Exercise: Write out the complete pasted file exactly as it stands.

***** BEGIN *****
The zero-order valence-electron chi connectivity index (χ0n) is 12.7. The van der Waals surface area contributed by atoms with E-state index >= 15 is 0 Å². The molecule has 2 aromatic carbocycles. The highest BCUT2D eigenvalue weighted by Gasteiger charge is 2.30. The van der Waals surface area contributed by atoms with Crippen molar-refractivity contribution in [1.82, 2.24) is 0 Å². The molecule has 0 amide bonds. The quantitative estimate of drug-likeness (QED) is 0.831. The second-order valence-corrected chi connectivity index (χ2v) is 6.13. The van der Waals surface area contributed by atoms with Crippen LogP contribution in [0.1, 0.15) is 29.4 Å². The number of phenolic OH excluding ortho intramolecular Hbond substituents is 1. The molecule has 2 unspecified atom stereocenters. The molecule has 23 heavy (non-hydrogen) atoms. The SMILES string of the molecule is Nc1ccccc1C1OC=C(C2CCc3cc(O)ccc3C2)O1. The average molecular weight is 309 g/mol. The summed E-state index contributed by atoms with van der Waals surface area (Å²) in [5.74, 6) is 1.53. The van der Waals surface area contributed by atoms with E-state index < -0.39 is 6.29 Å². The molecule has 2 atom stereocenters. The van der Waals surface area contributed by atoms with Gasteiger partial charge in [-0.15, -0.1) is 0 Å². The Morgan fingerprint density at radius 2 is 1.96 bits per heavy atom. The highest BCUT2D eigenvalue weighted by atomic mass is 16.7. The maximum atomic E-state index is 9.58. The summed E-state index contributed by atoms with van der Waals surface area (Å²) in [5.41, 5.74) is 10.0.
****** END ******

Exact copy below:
The zero-order valence-electron chi connectivity index (χ0n) is 12.7. The van der Waals surface area contributed by atoms with E-state index >= 15 is 0 Å². The molecule has 2 aromatic carbocycles. The highest BCUT2D eigenvalue weighted by Gasteiger charge is 2.30. The van der Waals surface area contributed by atoms with Crippen molar-refractivity contribution in [1.82, 2.24) is 0 Å². The molecule has 0 amide bonds. The quantitative estimate of drug-likeness (QED) is 0.831. The second-order valence-corrected chi connectivity index (χ2v) is 6.13. The van der Waals surface area contributed by atoms with Crippen LogP contribution in [0.1, 0.15) is 29.4 Å². The number of phenolic OH excluding ortho intramolecular Hbond substituents is 1. The molecule has 2 unspecified atom stereocenters. The molecule has 23 heavy (non-hydrogen) atoms. The SMILES string of the molecule is Nc1ccccc1C1OC=C(C2CCc3cc(O)ccc3C2)O1. The average molecular weight is 309 g/mol. The summed E-state index contributed by atoms with van der Waals surface area (Å²) in [5.74, 6) is 1.53. The van der Waals surface area contributed by atoms with E-state index < -0.39 is 6.29 Å². The molecule has 2 atom stereocenters. The van der Waals surface area contributed by atoms with Gasteiger partial charge in [-0.15, -0.1) is 0 Å². The Morgan fingerprint density at radius 2 is 1.96 bits per heavy atom. The highest BCUT2D eigenvalue weighted by atomic mass is 16.7. The maximum atomic E-state index is 9.58. The summed E-state index contributed by atoms with van der Waals surface area (Å²) in [5.41, 5.74) is 10.0.